There are, nevertheless, several common priorities between these five member states of the EU, such as the development of the Common Security and Defence Policy, the furthering of the digital agenda, finding solutions to energy constraints, pay more attention to justice and home affairs, building a social Europe. What adds to more connections between the Franco–German and Visegrád coalitions is that both France and Germany are leaning toward a multi-speed Europe in dealing with security, economic or social issues. This idea is also on the top of the Visegrád countries’ agenda, which might prove to be a good soil for cooperation.[12] Yet, the realisation of the multi-speed EU is imagined in different ways in the capitals of the coalitions. The two-speed Europe idea, meaning a core integration of the Eurozone and then the rest of its members could follow, is rejected by Hungary and Poland as they fear that they would be excluded from decisions bound to affect them, as well. With the end of the Macron–Merkel alliance, Central European states might find some extra leverage in injecting their plans into the multi-speed project, where the able and the willing should cooperate on certain policy issues.[13]

Consequently, the French and German partners indeed have to consider that the EU is made up of 27 member states, so in order to achieve real reforms, they will have to convince the rest of the integration

In the meantime, Central European EU member states will also put great effort into enhancing cooperation with each other and can prove to be the greatest opponents of the Franco–German viewpoint. There are several factors weighing on the Franco–German and V4 relations. Poland, for example, regrets the unfairness of the EU system, where Polish points of views are often side-lined. This is why the Franco–German tandem should pay particular attention not to give the impression of ignoring European partners because this might motivate coalitions to turn against them and their joint initiatives.[14] Even more so—as in the economic dimension—the V4 can become a powerful constellation in Europe. For all of them the number one export destination is Germany, while trade relations with France come in to the fourth or fifth position.[15] Hungary, in particular, might want to boost trade relations with France in the future because of the exit of the United Kingdom from the EU as London was a large trading partner for the country.[xvi] In order for the V4 to become as relevant and powerful as the Franco–German tandem, there is a need for closer trade and economic relations in addition to the existing political and cultural ones. All of them are relatively open economies, they export to the EU as well as to the global markets. Complementarity is needed instead of a possible competition despite their currently highly similar trading profiles.[16]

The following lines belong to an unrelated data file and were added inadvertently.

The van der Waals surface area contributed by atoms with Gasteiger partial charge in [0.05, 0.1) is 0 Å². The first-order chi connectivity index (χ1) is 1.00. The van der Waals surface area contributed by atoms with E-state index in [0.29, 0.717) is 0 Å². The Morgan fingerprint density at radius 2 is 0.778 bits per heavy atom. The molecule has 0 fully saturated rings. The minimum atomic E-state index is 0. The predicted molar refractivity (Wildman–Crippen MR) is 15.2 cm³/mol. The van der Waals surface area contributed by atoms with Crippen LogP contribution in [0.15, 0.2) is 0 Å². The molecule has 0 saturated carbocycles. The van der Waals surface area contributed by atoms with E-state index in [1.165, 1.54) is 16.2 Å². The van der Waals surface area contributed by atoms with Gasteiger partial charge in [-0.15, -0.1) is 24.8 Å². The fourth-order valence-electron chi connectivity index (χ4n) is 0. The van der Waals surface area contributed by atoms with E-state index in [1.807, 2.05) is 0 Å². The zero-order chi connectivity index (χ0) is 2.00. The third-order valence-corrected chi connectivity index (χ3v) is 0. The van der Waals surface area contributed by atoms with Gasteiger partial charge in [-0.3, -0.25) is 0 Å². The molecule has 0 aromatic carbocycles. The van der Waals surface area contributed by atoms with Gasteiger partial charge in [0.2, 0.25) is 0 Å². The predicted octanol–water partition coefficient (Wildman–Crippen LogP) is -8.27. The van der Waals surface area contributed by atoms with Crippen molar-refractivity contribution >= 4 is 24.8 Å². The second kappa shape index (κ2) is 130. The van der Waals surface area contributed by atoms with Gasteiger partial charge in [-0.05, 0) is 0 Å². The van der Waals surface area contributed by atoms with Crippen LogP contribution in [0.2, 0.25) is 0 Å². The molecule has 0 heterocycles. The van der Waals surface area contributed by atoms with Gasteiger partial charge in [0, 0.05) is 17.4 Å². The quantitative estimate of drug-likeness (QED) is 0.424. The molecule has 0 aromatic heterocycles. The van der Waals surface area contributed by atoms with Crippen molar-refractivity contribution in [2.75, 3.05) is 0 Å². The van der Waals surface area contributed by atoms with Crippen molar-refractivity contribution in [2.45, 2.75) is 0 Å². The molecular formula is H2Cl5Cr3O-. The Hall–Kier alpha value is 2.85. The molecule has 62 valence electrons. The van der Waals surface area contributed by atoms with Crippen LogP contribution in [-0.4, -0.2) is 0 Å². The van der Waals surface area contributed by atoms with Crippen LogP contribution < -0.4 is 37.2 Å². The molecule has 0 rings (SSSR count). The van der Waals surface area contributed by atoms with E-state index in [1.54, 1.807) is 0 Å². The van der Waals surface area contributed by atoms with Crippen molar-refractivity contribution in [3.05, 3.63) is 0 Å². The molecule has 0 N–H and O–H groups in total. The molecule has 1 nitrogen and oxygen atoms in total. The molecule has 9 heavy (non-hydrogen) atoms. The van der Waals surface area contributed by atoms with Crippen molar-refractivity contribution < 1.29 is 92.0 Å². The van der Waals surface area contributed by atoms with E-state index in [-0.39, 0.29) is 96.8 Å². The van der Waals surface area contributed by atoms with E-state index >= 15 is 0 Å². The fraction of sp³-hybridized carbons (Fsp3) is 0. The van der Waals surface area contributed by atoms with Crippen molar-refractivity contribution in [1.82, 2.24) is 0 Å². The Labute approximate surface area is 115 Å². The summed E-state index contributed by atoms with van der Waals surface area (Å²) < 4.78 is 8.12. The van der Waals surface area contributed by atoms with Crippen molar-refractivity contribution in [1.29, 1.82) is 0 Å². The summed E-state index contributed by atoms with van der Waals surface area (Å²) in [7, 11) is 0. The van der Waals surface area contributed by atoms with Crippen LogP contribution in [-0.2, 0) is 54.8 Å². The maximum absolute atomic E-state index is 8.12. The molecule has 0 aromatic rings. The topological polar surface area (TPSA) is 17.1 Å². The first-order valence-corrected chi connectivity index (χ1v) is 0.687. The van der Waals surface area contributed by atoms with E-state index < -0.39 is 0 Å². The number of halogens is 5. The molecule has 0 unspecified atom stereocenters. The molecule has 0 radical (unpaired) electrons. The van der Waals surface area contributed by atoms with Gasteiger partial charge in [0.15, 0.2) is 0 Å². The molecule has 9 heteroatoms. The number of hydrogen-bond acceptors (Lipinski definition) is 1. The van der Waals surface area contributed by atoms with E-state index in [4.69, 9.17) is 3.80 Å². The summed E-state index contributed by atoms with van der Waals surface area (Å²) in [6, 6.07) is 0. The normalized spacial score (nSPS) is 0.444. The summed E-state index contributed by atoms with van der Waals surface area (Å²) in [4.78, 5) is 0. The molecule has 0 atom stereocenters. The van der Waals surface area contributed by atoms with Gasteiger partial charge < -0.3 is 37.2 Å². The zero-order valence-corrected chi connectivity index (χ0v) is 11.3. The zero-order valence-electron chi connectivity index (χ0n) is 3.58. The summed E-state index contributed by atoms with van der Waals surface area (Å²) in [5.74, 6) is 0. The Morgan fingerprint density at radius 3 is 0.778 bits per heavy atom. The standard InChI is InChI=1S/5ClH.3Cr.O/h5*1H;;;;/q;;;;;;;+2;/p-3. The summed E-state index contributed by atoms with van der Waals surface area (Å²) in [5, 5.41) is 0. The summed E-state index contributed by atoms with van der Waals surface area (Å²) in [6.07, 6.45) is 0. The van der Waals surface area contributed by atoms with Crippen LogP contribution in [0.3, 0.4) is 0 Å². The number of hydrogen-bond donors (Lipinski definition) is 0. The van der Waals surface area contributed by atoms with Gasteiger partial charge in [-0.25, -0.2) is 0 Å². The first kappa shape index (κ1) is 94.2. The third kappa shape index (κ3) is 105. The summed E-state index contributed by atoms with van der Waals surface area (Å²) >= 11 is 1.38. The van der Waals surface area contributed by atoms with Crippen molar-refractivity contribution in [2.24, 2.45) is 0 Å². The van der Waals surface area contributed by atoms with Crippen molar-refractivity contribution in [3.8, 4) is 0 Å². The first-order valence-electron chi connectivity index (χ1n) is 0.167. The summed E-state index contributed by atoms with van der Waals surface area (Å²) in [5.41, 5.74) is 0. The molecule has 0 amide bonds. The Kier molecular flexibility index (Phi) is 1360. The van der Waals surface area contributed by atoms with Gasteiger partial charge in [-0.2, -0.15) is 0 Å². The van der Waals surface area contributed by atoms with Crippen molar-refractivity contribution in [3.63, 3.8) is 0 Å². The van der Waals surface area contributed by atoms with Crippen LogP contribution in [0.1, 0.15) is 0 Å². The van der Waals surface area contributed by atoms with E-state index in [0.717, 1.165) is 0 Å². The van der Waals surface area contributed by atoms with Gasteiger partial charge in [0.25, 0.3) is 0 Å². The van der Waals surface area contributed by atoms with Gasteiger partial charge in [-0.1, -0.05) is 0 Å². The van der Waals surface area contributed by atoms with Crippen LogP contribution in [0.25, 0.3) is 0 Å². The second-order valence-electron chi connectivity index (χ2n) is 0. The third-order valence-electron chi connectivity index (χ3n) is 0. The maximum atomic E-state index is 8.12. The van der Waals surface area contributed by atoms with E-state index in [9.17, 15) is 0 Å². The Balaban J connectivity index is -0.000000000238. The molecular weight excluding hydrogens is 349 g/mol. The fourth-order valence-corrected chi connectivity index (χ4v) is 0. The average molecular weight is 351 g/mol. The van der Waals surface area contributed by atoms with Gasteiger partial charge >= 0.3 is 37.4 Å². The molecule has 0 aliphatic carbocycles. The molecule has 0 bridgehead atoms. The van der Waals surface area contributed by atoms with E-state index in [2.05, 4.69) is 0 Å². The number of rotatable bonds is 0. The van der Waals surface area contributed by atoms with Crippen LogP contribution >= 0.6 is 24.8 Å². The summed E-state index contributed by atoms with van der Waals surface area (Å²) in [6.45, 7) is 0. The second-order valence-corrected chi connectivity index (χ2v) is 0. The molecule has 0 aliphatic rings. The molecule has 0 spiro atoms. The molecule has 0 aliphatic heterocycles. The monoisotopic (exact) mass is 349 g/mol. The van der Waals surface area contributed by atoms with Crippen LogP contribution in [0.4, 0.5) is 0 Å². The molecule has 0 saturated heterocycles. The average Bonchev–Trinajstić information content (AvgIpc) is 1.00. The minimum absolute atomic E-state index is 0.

The V4—as a coalition—can have a considerable impact on the future of the EU, since the cooperation among these four Central European countries can turn into such a strong alliance as the Franco–German one, where not only the governments, but also the civil society coordinates their actions. It is bound to have its ups and downs as they are different countries with occasionally opposing interests.[17] Slovakia and the Czech Republic are generally more EU-friendly, while Hungary and Poland tend to be more Eurosceptic. Slovakia is the only Visegrád country to be a member of the Eurozone. Overall, the V4 maintains closer relations both economically and politically with Germany, but there is a tendency of increasing French interest towards the region too.[18] Yet, in order to strengthen cohesion in the EU after the turbulence of Brexit and amidst the US–China rivalry it is important for the two blocks to act as one for the future of the integration. As a result, it seems now, that the current French government wishes to strengthen ties with the V4 in the recovery following the COVID–19 pandemic building on the several joint priorities they discovered during a meeting held in Krakow this summer, announced by French Minister for the Economy and Finances Bruno Le Mair. They envisage collaboration in the fields of pharmaceutic, health, nuclear energy, hydrogen technology and electric battery production. Building closer economic ties might also trigger a dialogue on the future of Europe.[19] With regards to climate change, all V4 countries and France find it to be a crucial issue of this century, so they are willing to support the EU stepping up to fight climate change. When it comes to EU enlargement, France and the V4 welcome the West Balkan countries’ efforts to join the EU.[20]

In conclusion, there are a lot of good practices the two coalitions could learn from each other, and they should put greater effort into understanding each other’s viewpoints, motivations and interests. In that scenario, they can both trigger favourable chances in the European project and ally new countries to support their endeavours. 





















What did this enhanced French-German cooperation mean for the Visegrád countries, and what might the future hold for the two coalitions in the European Union?